Obama said the Alliance already has $80 million in commitments to "make this happen," and he also said it's not happening out of charity:

"[T]hey're not doing it just to assuage society's guilt. They're doing this because they know that making sure all of our young people have the opportunity to succeed is an economic imperative," so they can fill the "jobs of the future."

Although the public school curriculum is controlled at the state and local level, the federal government uses taxpayer dollars as an incentive for schools to conform to its vision of how education should work.

President Obama's Education Department, for example, has used "Race to the Top" taxpayer grants -- more than $4 billion -- to encourage states to adopt Common Core, a set of uniform, national -- and controversial -- education standards and tests now used by many of the states.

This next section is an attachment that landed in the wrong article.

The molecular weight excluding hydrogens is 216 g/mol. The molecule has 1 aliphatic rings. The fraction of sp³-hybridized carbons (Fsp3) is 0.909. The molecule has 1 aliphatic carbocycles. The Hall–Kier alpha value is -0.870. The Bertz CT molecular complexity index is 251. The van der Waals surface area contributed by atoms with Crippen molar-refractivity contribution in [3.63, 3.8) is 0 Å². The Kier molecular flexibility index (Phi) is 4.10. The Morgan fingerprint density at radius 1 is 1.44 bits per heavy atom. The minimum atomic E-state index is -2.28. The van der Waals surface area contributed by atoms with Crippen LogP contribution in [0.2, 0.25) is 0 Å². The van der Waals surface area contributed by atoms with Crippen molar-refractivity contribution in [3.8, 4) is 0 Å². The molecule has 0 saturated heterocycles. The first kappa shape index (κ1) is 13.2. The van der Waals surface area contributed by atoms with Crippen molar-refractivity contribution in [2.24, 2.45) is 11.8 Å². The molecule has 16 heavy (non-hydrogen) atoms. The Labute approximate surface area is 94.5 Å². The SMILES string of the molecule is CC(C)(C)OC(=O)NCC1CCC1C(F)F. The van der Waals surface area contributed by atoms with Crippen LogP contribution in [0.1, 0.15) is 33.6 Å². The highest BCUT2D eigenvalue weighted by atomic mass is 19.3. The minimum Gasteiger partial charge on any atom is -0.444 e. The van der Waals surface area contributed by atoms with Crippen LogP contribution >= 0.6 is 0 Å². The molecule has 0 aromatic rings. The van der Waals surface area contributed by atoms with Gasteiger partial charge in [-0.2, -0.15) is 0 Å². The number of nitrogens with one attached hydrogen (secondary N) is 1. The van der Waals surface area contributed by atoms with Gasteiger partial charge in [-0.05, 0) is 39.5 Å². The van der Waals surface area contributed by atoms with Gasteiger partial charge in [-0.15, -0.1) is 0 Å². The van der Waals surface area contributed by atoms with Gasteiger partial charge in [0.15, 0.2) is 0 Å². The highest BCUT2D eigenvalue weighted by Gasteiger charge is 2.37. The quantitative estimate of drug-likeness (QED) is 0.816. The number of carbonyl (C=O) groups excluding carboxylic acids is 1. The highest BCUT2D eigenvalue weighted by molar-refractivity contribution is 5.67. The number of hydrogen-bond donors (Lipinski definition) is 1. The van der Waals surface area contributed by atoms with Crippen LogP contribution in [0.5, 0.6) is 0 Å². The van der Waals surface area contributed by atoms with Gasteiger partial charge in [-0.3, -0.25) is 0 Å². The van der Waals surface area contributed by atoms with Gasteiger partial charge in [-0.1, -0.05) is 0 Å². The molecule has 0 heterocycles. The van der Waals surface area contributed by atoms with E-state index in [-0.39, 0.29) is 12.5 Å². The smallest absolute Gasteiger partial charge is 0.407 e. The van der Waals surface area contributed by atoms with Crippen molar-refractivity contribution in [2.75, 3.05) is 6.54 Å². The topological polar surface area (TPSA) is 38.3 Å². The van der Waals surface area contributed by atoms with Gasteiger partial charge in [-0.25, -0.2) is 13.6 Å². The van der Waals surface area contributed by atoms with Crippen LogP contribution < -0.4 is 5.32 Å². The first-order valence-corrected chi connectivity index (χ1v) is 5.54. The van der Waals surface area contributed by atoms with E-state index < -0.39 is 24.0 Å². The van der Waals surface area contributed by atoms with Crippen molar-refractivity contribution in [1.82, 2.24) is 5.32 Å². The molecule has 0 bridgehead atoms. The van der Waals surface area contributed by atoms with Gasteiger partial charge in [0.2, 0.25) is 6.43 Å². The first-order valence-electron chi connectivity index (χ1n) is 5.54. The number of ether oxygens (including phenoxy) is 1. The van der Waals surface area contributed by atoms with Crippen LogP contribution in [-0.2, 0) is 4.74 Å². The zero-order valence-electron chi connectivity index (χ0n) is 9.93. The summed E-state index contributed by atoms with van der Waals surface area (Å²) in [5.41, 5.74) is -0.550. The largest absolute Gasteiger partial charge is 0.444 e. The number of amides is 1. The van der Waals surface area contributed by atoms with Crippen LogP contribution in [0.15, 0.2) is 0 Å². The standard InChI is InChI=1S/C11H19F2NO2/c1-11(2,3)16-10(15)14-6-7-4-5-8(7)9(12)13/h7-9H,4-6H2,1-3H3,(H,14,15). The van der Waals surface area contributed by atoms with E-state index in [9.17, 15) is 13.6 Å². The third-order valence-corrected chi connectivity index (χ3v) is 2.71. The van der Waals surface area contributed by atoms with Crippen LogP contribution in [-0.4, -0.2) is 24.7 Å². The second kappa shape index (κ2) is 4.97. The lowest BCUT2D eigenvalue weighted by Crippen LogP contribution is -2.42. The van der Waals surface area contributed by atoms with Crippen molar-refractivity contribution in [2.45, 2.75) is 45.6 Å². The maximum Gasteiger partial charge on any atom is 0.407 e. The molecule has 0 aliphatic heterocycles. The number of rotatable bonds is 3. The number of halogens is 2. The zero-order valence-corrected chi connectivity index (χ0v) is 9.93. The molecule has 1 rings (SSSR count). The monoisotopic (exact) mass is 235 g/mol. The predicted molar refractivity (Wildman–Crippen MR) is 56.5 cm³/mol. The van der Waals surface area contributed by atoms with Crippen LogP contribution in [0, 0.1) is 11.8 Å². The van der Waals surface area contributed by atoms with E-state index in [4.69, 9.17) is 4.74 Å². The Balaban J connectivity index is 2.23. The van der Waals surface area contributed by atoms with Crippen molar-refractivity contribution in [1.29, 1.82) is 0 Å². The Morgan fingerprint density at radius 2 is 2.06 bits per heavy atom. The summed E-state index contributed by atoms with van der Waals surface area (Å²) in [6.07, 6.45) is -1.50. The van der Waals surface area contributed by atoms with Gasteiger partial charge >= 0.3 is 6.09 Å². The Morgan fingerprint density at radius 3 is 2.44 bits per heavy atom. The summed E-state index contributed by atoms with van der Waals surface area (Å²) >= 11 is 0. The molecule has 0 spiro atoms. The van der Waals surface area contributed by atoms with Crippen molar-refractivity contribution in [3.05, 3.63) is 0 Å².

The executive branch also influences education policy with "guidance" to the nation's schools -- on bullying, suspensions and expulsions, and equal access for illegal immigrants, in Obama's case.

In January 2014, for example, the Obama administration directed schools to reform their school discipline practices. Schools should remove students from the classroom only as a last resort, and only for "appropriately serious infractions, such as endangering the safety of other students, teachers, or themselves," Education Secretary Arne Duncan said. The goal was to minimize the "school to prison pipeline."

A few months later, in May 2014, the Education and Justice Departments directed public schools to provide all children with equal access to an education, regardless of their or their parents' immigration status. This guidance came amid the massive influx of illiterate, non-English-speaking children crossing illegally into the United States from Central America, placing additional strain on some school systems.